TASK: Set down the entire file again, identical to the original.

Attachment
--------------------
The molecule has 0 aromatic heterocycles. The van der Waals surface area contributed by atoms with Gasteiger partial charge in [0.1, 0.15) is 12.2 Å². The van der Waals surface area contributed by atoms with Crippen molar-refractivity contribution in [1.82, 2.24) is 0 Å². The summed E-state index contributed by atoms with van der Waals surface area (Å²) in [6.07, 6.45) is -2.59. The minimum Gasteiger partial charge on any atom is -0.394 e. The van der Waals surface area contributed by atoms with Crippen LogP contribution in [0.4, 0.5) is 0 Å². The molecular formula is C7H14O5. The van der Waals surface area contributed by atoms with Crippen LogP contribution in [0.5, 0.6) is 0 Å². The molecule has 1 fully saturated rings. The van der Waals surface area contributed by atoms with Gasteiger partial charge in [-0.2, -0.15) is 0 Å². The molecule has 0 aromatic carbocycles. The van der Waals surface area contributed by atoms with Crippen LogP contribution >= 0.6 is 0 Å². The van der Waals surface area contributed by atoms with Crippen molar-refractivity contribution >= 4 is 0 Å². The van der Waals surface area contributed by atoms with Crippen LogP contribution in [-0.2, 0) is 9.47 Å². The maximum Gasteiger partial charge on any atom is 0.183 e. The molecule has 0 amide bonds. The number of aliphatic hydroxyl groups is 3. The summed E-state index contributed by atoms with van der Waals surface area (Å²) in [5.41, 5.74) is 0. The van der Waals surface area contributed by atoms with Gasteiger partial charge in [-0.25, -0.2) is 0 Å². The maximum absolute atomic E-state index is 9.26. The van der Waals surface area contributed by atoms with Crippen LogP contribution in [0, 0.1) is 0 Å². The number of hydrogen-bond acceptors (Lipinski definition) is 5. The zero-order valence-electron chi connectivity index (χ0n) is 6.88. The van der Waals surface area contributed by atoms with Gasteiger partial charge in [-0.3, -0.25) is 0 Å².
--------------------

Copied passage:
The molecule has 0 aromatic heterocycles. The van der Waals surface area contributed by atoms with Gasteiger partial charge in [0.1, 0.15) is 12.2 Å². The van der Waals surface area contributed by atoms with Crippen molar-refractivity contribution in [1.82, 2.24) is 0 Å². The summed E-state index contributed by atoms with van der Waals surface area (Å²) in [6.07, 6.45) is -2.59. The minimum Gasteiger partial charge on any atom is -0.394 e. The van der Waals surface area contributed by atoms with Crippen LogP contribution in [0.4, 0.5) is 0 Å². The molecular formula is C7H14O5. The van der Waals surface area contributed by atoms with Crippen LogP contribution in [0.5, 0.6) is 0 Å². The molecule has 1 fully saturated rings. The van der Waals surface area contributed by atoms with Gasteiger partial charge in [-0.2, -0.15) is 0 Å². The molecule has 0 aromatic carbocycles. The van der Waals surface area contributed by atoms with Crippen LogP contribution >= 0.6 is 0 Å². The van der Waals surface area contributed by atoms with Crippen molar-refractivity contribution >= 4 is 0 Å². The van der Waals surface area contributed by atoms with Crippen LogP contribution in [-0.2, 0) is 9.47 Å². The maximum Gasteiger partial charge on any atom is 0.183 e. The molecule has 0 amide bonds. The number of aliphatic hydroxyl groups is 3. The summed E-state index contributed by atoms with van der Waals surface area (Å²) in [5.41, 5.74) is 0. The van der Waals surface area contributed by atoms with Gasteiger partial charge in [-0.25, -0.2) is 0 Å². The maximum absolute atomic E-state index is 9.26. The van der Waals surface area contributed by atoms with Crippen LogP contribution in [0, 0.1) is 0 Å². The number of hydrogen-bond acceptors (Lipinski definition) is 5. The zero-order valence-electron chi connectivity index (χ0n) is 6.88. The van der Waals surface area contributed by atoms with Gasteiger partial charge in [-0.3, -0.25) is 0 Å².